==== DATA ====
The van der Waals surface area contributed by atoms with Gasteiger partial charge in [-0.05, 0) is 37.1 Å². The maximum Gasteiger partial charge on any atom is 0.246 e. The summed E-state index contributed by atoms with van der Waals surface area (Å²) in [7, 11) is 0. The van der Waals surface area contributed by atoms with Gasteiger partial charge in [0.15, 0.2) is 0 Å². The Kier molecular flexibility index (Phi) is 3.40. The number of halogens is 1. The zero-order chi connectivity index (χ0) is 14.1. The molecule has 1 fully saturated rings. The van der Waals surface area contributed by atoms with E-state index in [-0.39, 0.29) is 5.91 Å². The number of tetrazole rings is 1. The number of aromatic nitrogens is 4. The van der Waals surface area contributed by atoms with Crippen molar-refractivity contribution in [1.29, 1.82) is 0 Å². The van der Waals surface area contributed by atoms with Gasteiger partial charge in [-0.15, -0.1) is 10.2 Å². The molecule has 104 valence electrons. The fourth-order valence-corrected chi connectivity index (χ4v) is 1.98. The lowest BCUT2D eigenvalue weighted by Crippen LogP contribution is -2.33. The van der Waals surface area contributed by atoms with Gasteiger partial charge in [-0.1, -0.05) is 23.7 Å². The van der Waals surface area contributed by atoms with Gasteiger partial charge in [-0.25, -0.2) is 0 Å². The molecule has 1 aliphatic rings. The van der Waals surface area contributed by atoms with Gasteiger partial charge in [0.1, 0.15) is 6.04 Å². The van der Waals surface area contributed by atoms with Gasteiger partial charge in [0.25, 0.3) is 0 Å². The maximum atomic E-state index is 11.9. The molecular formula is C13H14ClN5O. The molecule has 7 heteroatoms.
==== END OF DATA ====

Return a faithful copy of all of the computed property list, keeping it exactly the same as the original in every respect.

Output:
The van der Waals surface area contributed by atoms with Gasteiger partial charge in [-0.05, 0) is 37.1 Å². The maximum Gasteiger partial charge on any atom is 0.246 e. The summed E-state index contributed by atoms with van der Waals surface area (Å²) in [7, 11) is 0. The van der Waals surface area contributed by atoms with Gasteiger partial charge in [0.15, 0.2) is 0 Å². The Kier molecular flexibility index (Phi) is 3.40. The number of halogens is 1. The zero-order chi connectivity index (χ0) is 14.1. The molecule has 1 fully saturated rings. The van der Waals surface area contributed by atoms with E-state index in [-0.39, 0.29) is 5.91 Å². The number of tetrazole rings is 1. The number of aromatic nitrogens is 4. The van der Waals surface area contributed by atoms with Crippen molar-refractivity contribution in [1.29, 1.82) is 0 Å². The van der Waals surface area contributed by atoms with Gasteiger partial charge in [-0.15, -0.1) is 10.2 Å². The molecule has 104 valence electrons. The fourth-order valence-corrected chi connectivity index (χ4v) is 1.98. The lowest BCUT2D eigenvalue weighted by Crippen LogP contribution is -2.33. The van der Waals surface area contributed by atoms with Gasteiger partial charge in [-0.1, -0.05) is 23.7 Å². The van der Waals surface area contributed by atoms with Gasteiger partial charge in [-0.25, -0.2) is 0 Å². The molecule has 1 aliphatic rings. The van der Waals surface area contributed by atoms with Gasteiger partial charge in [0.1, 0.15) is 6.04 Å². The van der Waals surface area contributed by atoms with Gasteiger partial charge in [0.25, 0.3) is 0 Å². The maximum atomic E-state index is 11.9. The molecular formula is C13H14ClN5O. The molecule has 7 heteroatoms.